Tree Notes is about trees -- especially native trees, trees for wildlife, and trees in history.

Monday, October 15, 2007

Twelve native trees with shaggy bark

Eight native deciduous trees and four native evergreens with exfoliating bark

Bark of Shagbark Hickory
Image: U.S. Fish and Wildlife Service
Q. Why would anyone care what kind of bark a tree has?

A. Shaggy (exfoliating) bark adds interest and drama to the winter garden. It draws attention and entertains the eye when there are no leaves on the deciduous trees.

Of course, the bark is attractive at other times of the year as well. It's just more visible in the winter when there's less foliage in the landscape.

Compared to the climate, soil, water, drainage, and space requirements of the tree, the appearance of the bark is a secondary consideration. But when you've narrowed your choice to several trees that should work in your planting spot, then you might research the appearance of the bark.

Common names below are linked to the USDA Plants Database. Visit the linked site for more information about that tree.

Acer rubrum - Red Maple

Acer saccharinum - Silver Maple

Aesculus flava - Yellow Buckeye

Betula alleghaniensis Britt. - Yellow birch

Betula nigra - River birch

Betula papyrifera Marsh - Paper birch

Carya ovata - Shagbark Hickory

Juniperus virginiana - Eastern Redcedar

Picea sitchensis - Sitka Spruce

Platanus occidentalis - Sycamore (American Planetree)

Taxodium distichum - Common Baldcypress

Thuja occidentalis - Eastern Arborvitae

8 comments -- please add yours:

Carolyn Hietala said...

Eastern Red Cedar bark is used in my yard as nesting material for local critters and especially the squirrels. This week they have been regularly gathering strips for their winter home. Cardinals love roosting and nesting in cedar also. Same for the Dawn Redwood..... my favorite tree ;0) Thanks for bringing attention to some easily overlooked choices.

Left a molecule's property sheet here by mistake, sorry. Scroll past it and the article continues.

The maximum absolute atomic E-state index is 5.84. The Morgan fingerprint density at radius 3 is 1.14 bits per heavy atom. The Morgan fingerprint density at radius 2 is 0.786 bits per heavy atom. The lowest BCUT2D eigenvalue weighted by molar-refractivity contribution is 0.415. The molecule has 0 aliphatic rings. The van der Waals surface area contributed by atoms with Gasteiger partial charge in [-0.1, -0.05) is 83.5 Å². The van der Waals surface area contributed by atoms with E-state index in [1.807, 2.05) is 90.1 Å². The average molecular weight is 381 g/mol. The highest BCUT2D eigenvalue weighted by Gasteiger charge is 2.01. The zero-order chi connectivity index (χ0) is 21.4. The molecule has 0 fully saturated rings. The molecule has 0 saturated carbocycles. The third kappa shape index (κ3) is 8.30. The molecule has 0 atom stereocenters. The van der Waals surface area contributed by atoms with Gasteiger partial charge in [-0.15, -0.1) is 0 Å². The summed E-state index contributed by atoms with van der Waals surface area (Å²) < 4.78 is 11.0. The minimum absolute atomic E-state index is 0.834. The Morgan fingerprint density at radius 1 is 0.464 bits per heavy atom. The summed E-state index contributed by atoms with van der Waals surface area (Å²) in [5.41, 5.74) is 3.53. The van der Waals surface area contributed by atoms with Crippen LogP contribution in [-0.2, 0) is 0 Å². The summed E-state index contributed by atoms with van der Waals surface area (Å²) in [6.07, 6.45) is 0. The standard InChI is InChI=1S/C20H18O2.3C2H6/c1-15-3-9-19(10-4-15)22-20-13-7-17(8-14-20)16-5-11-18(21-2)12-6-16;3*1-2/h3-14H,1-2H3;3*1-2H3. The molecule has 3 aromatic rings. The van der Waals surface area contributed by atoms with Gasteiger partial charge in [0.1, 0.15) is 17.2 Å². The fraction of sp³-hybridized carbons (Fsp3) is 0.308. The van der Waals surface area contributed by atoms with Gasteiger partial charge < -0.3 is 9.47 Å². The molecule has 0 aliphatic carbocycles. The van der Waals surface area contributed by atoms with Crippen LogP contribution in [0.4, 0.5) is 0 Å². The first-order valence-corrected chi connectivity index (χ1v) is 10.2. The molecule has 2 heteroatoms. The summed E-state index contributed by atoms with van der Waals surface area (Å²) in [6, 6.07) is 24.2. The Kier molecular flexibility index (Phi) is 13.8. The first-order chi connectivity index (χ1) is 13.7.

Genevieve said...

Mockingbirds are also fond of nesting in redcedar trees -- or any sort of a tree that's prickly.

Collagemama said...

Hiked in a cedar brake yesterday with all the shaggy bark, then admired a prickly ash. I only know because the trees had ID tags, but the bark was intriguing.

Anonymous said...

I went survival camping this weekend and i had to find food i climbed the tree in hop of some kind of egg or animal and found nuts.
i then saw what kind of tree it was
shaggy bark hickory.
I had to boil them to make it taste good.
The shagginess of the bark was home to many bugs and sparrow nests
so i got eggs in the morning!
It was a really cool sight, the trees and now i know about them more.

Genevieve said...

Hmmm. I don't really think you're supposed to be raiding songbird nests and eating the eggs...

But I'm glad the hickory nuts worked out for you.

Unknown said...

Definitely should not be rading sparrow nests for eggs as it's illegal to kill or have posession of part or all of any living or dead native bird. Only non-native birds (House Sparrows, Starlings, etc) are legal to kill or possess.